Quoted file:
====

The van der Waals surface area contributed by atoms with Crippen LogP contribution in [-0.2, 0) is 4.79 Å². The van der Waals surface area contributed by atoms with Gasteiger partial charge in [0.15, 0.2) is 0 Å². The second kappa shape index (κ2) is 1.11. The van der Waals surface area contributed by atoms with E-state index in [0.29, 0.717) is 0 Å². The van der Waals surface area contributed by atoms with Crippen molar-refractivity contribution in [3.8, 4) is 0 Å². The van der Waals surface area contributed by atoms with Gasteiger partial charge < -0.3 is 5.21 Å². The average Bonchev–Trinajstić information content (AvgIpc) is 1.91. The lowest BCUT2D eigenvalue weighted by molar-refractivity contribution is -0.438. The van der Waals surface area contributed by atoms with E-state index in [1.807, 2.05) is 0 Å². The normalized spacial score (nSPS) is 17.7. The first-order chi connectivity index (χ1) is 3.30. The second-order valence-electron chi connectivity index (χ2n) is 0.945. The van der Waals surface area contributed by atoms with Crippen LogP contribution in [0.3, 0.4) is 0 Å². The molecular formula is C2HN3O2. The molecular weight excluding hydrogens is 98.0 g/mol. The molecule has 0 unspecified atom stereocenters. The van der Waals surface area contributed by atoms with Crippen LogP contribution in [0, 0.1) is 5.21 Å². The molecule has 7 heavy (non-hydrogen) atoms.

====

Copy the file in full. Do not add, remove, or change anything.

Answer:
The van der Waals surface area contributed by atoms with Crippen LogP contribution in [-0.2, 0) is 4.79 Å². The van der Waals surface area contributed by atoms with Gasteiger partial charge in [0.15, 0.2) is 0 Å². The second kappa shape index (κ2) is 1.11. The van der Waals surface area contributed by atoms with E-state index in [0.29, 0.717) is 0 Å². The van der Waals surface area contributed by atoms with Crippen molar-refractivity contribution in [3.8, 4) is 0 Å². The van der Waals surface area contributed by atoms with Gasteiger partial charge < -0.3 is 5.21 Å². The average Bonchev–Trinajstić information content (AvgIpc) is 1.91. The lowest BCUT2D eigenvalue weighted by molar-refractivity contribution is -0.438. The van der Waals surface area contributed by atoms with E-state index in [1.807, 2.05) is 0 Å². The normalized spacial score (nSPS) is 17.7. The first-order chi connectivity index (χ1) is 3.30. The second-order valence-electron chi connectivity index (χ2n) is 0.945. The van der Waals surface area contributed by atoms with Crippen LogP contribution in [0.3, 0.4) is 0 Å². The molecular formula is C2HN3O2. The molecular weight excluding hydrogens is 98.0 g/mol. The molecule has 0 unspecified atom stereocenters. The van der Waals surface area contributed by atoms with Crippen LogP contribution in [0, 0.1) is 5.21 Å². The molecule has 7 heavy (non-hydrogen) atoms.